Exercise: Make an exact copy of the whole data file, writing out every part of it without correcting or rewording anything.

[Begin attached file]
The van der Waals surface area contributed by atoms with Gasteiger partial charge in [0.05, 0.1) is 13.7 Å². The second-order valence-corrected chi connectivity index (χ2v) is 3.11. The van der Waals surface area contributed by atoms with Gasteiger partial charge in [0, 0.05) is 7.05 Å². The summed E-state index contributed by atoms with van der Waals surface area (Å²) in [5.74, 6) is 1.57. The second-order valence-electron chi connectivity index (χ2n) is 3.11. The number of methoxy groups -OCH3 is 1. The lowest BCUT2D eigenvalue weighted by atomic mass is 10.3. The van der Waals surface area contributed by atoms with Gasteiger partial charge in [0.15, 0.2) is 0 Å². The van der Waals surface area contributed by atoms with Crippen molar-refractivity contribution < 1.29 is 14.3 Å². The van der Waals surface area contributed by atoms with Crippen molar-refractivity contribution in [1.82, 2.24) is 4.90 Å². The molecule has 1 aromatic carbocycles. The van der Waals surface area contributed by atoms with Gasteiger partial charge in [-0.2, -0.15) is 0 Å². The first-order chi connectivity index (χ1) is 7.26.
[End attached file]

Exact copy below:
The van der Waals surface area contributed by atoms with Gasteiger partial charge in [0.05, 0.1) is 13.7 Å². The second-order valence-corrected chi connectivity index (χ2v) is 3.11. The van der Waals surface area contributed by atoms with Gasteiger partial charge in [0, 0.05) is 7.05 Å². The summed E-state index contributed by atoms with van der Waals surface area (Å²) in [5.74, 6) is 1.57. The second-order valence-electron chi connectivity index (χ2n) is 3.11. The number of methoxy groups -OCH3 is 1. The lowest BCUT2D eigenvalue weighted by atomic mass is 10.3. The van der Waals surface area contributed by atoms with Gasteiger partial charge in [0.15, 0.2) is 0 Å². The van der Waals surface area contributed by atoms with Crippen molar-refractivity contribution < 1.29 is 14.3 Å². The van der Waals surface area contributed by atoms with Crippen molar-refractivity contribution in [1.82, 2.24) is 4.90 Å². The molecule has 1 aromatic carbocycles. The van der Waals surface area contributed by atoms with Gasteiger partial charge in [-0.2, -0.15) is 0 Å². The first-order chi connectivity index (χ1) is 7.26.